According to the Jainas, the self is naturally pure, free, perfect and divine and is endowed with ananta-catuṣṭaya i.e., four infinite qualities, viz, anantadarśana, (infinite vision), ananta-jñāna (infinite knowledge), ananta-sukha (infinite bliss) and ananta-virya (infinite power). The liberated self possesses these four infinite qualities, while the worldly jīvas do not possess these four infinite qualities, because they are obscured by the veil of four destructive karmans. The four destructive karmans are: jñānāvaraṇīya, darśanāvaraṇīya, mohaṇīya and antarāya. But, the liberated selves are free from these four kinds of karmans.
The Jainas further hold that the self is always subject to change or modification. In the state of bondage, it undergoes changes because of the elements of the body and the mind. In liberation, on the other hand, it changes by itself within its knowledge and vision. They also hold that if the self were immutable, acquisition of knowledge would not be possible. So, before the rise of a particular knowledge, the self is devoid of it and with the rise of that knowledge, the self is endowed with it. The self in the states of action and enjoyment is different from the self in the states of inaction and non-enjoyment. So, from this difference, it may be presumed that the self can never be absolutely immutable. But the Jainas admit that though the self undergoes modifications in its modes, it remains the same substantially. Being a substance, the self also possesses dhrauvya, i.e., permanence. Hence, the self is eternal when viewed from the standpoint of substance, but it is non-eternal from the standpoint of modes.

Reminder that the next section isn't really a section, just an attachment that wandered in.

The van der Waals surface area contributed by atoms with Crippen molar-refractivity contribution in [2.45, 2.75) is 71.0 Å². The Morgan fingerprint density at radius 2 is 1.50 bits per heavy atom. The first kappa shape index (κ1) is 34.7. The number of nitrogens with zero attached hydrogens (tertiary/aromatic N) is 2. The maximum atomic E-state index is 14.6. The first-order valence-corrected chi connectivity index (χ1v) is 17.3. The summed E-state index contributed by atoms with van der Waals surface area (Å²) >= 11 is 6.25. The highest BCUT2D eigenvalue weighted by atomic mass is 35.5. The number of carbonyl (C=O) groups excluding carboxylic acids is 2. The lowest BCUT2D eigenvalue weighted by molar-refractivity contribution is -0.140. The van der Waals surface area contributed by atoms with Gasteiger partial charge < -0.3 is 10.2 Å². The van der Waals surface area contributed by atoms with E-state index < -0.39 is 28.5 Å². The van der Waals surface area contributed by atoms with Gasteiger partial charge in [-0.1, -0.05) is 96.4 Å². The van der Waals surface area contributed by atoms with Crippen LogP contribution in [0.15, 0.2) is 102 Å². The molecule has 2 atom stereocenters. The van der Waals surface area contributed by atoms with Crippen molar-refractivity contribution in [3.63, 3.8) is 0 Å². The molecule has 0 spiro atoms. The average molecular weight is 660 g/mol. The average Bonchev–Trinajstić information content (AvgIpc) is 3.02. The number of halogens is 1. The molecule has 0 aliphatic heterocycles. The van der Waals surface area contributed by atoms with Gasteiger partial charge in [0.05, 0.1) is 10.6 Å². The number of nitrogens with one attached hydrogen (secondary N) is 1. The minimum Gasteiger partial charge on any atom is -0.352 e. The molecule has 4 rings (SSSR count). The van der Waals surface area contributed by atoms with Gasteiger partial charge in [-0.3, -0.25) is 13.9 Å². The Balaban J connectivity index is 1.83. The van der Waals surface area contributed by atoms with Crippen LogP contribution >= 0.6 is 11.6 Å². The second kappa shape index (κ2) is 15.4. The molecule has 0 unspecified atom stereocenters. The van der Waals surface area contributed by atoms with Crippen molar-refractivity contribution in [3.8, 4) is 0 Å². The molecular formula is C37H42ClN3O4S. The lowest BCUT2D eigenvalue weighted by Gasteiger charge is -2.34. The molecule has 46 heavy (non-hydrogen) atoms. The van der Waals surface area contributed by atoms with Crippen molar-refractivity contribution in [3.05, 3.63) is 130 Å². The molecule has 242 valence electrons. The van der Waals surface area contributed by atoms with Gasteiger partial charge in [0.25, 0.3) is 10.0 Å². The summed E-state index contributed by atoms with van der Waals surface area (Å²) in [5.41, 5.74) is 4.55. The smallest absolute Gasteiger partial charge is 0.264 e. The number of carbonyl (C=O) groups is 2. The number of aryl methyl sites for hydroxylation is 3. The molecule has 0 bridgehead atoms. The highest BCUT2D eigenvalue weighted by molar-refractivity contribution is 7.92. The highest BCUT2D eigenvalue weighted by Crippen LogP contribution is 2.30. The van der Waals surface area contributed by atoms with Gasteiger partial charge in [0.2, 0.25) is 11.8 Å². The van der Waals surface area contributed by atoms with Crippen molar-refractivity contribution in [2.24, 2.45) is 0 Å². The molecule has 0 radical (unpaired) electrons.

The jīva is described from two different viewpoints. These are: the noumenal or niścayanaya and the phenomenal or vyavahāranaya. From the noumenal point of view, the self is described in the pure form, while the phenomenal point of view describes the empirical qualities of the self. From the suddhaniscaya point of view, the jīva possesses pure consciousness in the form of pure knowledge and pure vision. However, this consciousness undergoes changes. From the asuddhaniscaya point of view, the jīva is of the nature of impure consciousness having paryāyas or modifications under different conditions.
Jainism holds that the self or jīva is an active agent. They do not accept the Sāṃkhya theory of the passive Puruṣa. The Jainas also hold that pleasure and pain can not belong to an unconscious entity. Consciousness belongs to Puruṣa, so Puruṣa is subject to pleasure and pain.This Puruṣa is an active entity, because an inactive entity cannot be subject to pleasure and pain. Moreover, consciousness itself is active, because the term consciousness implies knowledge or intelligence which is active in character.
The Jainas further hold that the self is the direct enjoyer of all its actions. The Sāṃkhyas maintain that Puruṣa is the enjoyer in an indirect manner, i.e., through buddhi. The Jainas hold that material buddhi cannot enjoy anything. Enjoyment is the function of a conscious substance. As Puruṣa is conscious, so enjoyment belongs to Puruṣa only and not to buddhi which is unconscious. Thus Puruṣa is the kartṛ and bhoktṛ directly.
From the phenomenal point of view, the jīva is the lord (prabhu), doer (kartā), enjoyer (bhoktā), limited to its body (dehamātra), incorporeal (amūrta) and it is ordinarily found with karma. As a potter considers himself to be a maker and enjoyer of the clay pot, in the same way, the mundane self is said to be the doer and enjoyer of the sense objects. From the noumenal point of view, jīva is the doer of śuddhabhāvas or pure thoughts, but from the phenomenal point of view, it is the doer or active agent of karma-pudgalas or karmic matter. It enjoys the fruits of its action in the form of pleasure and pain.
The Stone Pose Origins
by Yogi Sage Limitless & Timeless